Catholics in the Movies: Raoul Walsh (1887-1980)

Catholics in the Movies: Raoul Walsh (1887-1980) December 9, 2018

He was one of Golden Age Hollywood’s most prolific figures, its premier action director. Over  fifty years he directed the likes of Spencer Tracy, Humphrey Bogart, Gary Cooper, and James Cagney. He gave young Marion Morrison his first starring role (and stage name). Raoul Walsh never won an Oscar, but he more than held his own with the era’s best directors. Yet the last thing he wanted, biographer Marilyn Ann Moss notes, was to be called an artist.

Born Albert Edward Walsh to Irish-American parents in Manhattan, “Raoul” was a nickname he acquired as a teen. Rambunctious and restless, he skipped from school to school until he was sent to Seton Hall College (now university). There, he recalled, he met Lionel and John Barrymore. “When the three of us got together,” he recalled, “we were out in a week.”  

Walsh once described the Irish as “a wild lot,” as “nomads, who wander on the face of the earth.” Such describes his early years. He drifted into directing almost accidentally, starting as an actor under D.W. Griffith. In 1915 he played John Wilkes Booth in Griffith’s controversial 1915 film Birth of a Nation. (His brother George, after playing briefly for the Brooklyn Dodgers, became a popular silent star.)

Moss writes that “Walsh learned two great lessons from Griffith: get your picture finished on time, and take a businesslike, no-nonsense approach to work on the set.” His first directing job in 1914 was a quasi-documentary on Mexican general Pancho Villa. Regeneration soon followed, a melodrama considered a pioneer gangster film. Peopled with real criminals and filmed in the Bowery, it feels like a documentary.

One of his great silent hits was The Thief of Bagdad (1924), featuring cinema’s first action star, Douglas Fairbanks. His 1926 World War I drama What Price Glory? was one of the decade’s phenomenal successes. He was good at making action-based movies and stuck with it. It was a lesson he learned from Evangeline, a 1919 flop he directed based on the poem: “The picture didn’t make a quarter. So I said, ‘That’s the end of art. Give me the dagger, the sword and the gun.’”

A car accident ended Walsh’s acting career just before he was set to play the Cisco Kid in his first sound film. For the rest of his life he wore an eyepatch. In 1930 he took a chance with widescreen film in The Big Trail, a flop chiefly notable as John Wayne’s first starring role. (Walsh chose the name, based on Revolutionary War general “Mad Anthony” Wayne.) One reason Walsh chose this novice actor was, he later said, “The son of a bitch looked like a man.”

After a series of unremarkable films in the thirties like The Bowery and Klondike Annie, in 1939 Walsh scored a popular and critical success in The Roaring Twenties, a seminal gangster film, with James Cagney and an unsympathetic Humphrey Bogart. When asked in later years about the length of Cagney’s death scene, he replied: “Well, it’s damn hard to kill an actor.”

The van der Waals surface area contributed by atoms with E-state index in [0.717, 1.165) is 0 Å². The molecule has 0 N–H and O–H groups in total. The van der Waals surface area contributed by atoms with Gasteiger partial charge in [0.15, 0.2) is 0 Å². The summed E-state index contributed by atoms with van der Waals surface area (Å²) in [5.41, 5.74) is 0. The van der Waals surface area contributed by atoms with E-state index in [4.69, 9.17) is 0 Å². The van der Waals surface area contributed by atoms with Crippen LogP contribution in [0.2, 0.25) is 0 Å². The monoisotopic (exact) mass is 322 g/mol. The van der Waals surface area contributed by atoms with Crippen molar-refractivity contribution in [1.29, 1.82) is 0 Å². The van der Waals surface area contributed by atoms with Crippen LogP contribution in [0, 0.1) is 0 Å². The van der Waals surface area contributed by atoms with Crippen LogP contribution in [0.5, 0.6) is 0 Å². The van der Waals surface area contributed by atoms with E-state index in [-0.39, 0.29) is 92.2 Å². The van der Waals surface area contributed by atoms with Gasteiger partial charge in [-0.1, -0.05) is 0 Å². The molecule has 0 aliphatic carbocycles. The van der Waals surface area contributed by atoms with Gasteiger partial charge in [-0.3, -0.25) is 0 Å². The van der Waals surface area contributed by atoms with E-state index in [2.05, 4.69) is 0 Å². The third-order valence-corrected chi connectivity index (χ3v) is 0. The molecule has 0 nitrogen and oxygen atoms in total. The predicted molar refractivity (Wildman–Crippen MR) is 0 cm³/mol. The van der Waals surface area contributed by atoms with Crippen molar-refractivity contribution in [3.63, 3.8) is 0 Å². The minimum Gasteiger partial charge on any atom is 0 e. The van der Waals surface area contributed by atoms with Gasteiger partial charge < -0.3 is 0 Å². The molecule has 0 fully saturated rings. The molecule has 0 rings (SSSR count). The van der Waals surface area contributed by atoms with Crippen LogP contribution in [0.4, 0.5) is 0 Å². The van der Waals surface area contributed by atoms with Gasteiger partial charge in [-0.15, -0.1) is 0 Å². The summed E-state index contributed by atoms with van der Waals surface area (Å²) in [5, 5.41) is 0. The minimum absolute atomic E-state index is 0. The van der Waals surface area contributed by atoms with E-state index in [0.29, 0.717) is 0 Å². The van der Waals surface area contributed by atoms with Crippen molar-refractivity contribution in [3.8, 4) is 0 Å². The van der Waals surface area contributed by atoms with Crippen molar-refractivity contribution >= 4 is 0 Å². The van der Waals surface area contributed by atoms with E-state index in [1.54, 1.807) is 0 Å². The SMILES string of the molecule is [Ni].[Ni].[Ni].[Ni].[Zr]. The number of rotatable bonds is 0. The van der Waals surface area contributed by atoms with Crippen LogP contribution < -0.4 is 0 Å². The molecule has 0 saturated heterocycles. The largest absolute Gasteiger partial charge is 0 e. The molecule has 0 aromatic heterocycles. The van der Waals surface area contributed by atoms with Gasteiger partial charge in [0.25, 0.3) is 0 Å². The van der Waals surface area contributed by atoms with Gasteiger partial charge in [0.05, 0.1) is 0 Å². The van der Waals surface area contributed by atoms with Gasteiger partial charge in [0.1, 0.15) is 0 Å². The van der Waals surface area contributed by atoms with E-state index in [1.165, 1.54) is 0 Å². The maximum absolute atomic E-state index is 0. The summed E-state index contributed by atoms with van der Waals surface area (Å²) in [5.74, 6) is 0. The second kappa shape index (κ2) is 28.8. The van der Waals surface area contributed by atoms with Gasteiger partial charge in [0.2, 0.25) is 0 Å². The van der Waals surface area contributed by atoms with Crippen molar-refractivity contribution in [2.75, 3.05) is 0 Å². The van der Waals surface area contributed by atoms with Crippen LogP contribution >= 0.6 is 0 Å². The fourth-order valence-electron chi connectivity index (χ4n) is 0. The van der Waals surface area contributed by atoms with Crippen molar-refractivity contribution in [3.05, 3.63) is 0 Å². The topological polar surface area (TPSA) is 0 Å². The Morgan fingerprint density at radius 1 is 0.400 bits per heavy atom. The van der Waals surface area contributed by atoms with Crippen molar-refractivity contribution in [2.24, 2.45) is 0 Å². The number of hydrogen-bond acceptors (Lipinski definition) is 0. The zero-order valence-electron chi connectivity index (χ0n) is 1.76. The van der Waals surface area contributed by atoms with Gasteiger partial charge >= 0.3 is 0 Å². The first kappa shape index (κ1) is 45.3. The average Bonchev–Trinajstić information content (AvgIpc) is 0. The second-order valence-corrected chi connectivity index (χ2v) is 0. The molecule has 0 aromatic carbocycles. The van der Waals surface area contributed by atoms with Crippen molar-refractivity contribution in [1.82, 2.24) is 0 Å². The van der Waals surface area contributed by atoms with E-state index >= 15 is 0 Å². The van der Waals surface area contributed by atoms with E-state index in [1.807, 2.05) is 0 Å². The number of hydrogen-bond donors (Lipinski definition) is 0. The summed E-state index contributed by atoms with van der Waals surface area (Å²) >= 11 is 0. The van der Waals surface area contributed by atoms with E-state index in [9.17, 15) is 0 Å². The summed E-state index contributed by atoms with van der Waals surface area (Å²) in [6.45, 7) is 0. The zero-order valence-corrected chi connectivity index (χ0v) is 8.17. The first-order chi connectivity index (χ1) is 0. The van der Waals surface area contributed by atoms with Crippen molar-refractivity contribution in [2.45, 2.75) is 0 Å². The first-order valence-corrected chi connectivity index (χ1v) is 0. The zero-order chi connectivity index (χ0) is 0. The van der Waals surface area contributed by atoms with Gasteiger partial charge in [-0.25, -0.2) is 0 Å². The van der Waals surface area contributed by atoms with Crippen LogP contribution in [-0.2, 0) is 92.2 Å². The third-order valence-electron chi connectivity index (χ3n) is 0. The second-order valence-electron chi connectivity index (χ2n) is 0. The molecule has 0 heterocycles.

The 1940’s saw Walsh’s greatest success. Moss writes that he “helped transform the Hollywood studio yarn into a breathless art form.” Westerns, war movies, gangster films, Walsh did it all exceptionally well: White Heat; High Sierra; They Died With Their Boots On; Objective, Burma! During this period, he reflected that

Hollywood’s job is simply and directly to furnish entertainment. The man in the street pays his four bits at the box office and he wants a good show. To hell with sermonizing.

One contemporary noted: “Raoul enjoyed people, enjoyed directing, enjoyed pictures, and it came off when he directed.”

As Moss notes, there were many similarities between the films of John Ford, Howard Hawks and Raoul Walsh. Ford, she writes, was “the great poet of American community,”  whereas Hawks “poeticizes the smaller group, the band of brothers.” But, she adds, the “truest Walshian character is the lone wolf,” such as Bogart in High Sierra, Gary Cooper in Distant Drums, and all of the seven movies he made with Errol Flynn.

Walsh considered directing a day’s job of work. Actor Hugh O’Brian recalled: “He was absolutely a no bullshit guy.” In 1964, Walsh directed the last film of his career, an uninspiring Western titled A Distant Trumpet. Yet by then French critics were praising his earlier work lavishly, as they considered him a prime example of director as auteur, the driving creative force behind a film. B then, Walsh was happy for the attention.

Yet Walsh lived in quiet, happy retirement with his third wife Mary Simpson, in California, granting interviews to the likes of director and film scholar Peter Bogdanovich. One visitor said of him: “He is a survivor from the old Western days when men were men and toughness was something to be proud of.” Not long before Walsh’s death in 1980, critic Richard Schickel wrote to him:

You gave to me before I even knew you with your movies… taught me a lot of what a young man needs to know about being a GROWN UP MAN, about strength and tenderness and honor and the need for love between man and woman, man and man.

In an interview toward the end of his life, actor James Coburn reflected: “Today we have action films, not films with action.” Many of today’s films, Coburn felt, involved “killing and shooting and blowing things up” without asking people to think. There is a difference. High Sierra, The Roaring Twenties, and White Heat, to name a few, are among the finest films in American cinema. Whether Walsh wanted to admit it or not, he was as much an artist as Hawks and Ford (in relation to whom he called himself “the other Irishman.”)

(*The above drawing of Raoul Walsh is by Pat McNamara.) 

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